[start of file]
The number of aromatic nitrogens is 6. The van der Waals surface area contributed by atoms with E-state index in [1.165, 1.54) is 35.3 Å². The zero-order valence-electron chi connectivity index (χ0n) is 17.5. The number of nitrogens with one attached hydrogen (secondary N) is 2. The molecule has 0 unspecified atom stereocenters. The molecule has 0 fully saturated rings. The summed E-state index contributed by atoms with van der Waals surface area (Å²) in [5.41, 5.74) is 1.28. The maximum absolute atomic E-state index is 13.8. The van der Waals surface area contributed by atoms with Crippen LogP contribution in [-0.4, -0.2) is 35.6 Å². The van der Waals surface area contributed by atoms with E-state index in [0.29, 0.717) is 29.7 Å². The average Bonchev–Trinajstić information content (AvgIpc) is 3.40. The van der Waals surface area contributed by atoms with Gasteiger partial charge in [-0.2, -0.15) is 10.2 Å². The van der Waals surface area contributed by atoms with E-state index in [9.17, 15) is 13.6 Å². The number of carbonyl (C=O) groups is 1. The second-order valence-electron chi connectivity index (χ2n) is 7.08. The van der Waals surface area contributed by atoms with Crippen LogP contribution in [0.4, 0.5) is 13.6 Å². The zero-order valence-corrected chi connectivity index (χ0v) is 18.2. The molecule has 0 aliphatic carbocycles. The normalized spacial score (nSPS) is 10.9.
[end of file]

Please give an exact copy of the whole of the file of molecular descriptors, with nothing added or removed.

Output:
The number of aromatic nitrogens is 6. The van der Waals surface area contributed by atoms with E-state index in [1.165, 1.54) is 35.3 Å². The zero-order valence-electron chi connectivity index (χ0n) is 17.5. The number of nitrogens with one attached hydrogen (secondary N) is 2. The molecule has 0 unspecified atom stereocenters. The molecule has 0 fully saturated rings. The summed E-state index contributed by atoms with van der Waals surface area (Å²) in [5.41, 5.74) is 1.28. The maximum absolute atomic E-state index is 13.8. The van der Waals surface area contributed by atoms with Crippen LogP contribution in [-0.4, -0.2) is 35.6 Å². The van der Waals surface area contributed by atoms with E-state index in [0.29, 0.717) is 29.7 Å². The average Bonchev–Trinajstić information content (AvgIpc) is 3.40. The van der Waals surface area contributed by atoms with Gasteiger partial charge in [-0.2, -0.15) is 10.2 Å². The van der Waals surface area contributed by atoms with E-state index in [9.17, 15) is 13.6 Å². The number of carbonyl (C=O) groups is 1. The second-order valence-electron chi connectivity index (χ2n) is 7.08. The van der Waals surface area contributed by atoms with Crippen LogP contribution in [0.4, 0.5) is 13.6 Å². The zero-order valence-corrected chi connectivity index (χ0v) is 18.2. The molecule has 0 aliphatic carbocycles. The normalized spacial score (nSPS) is 10.9.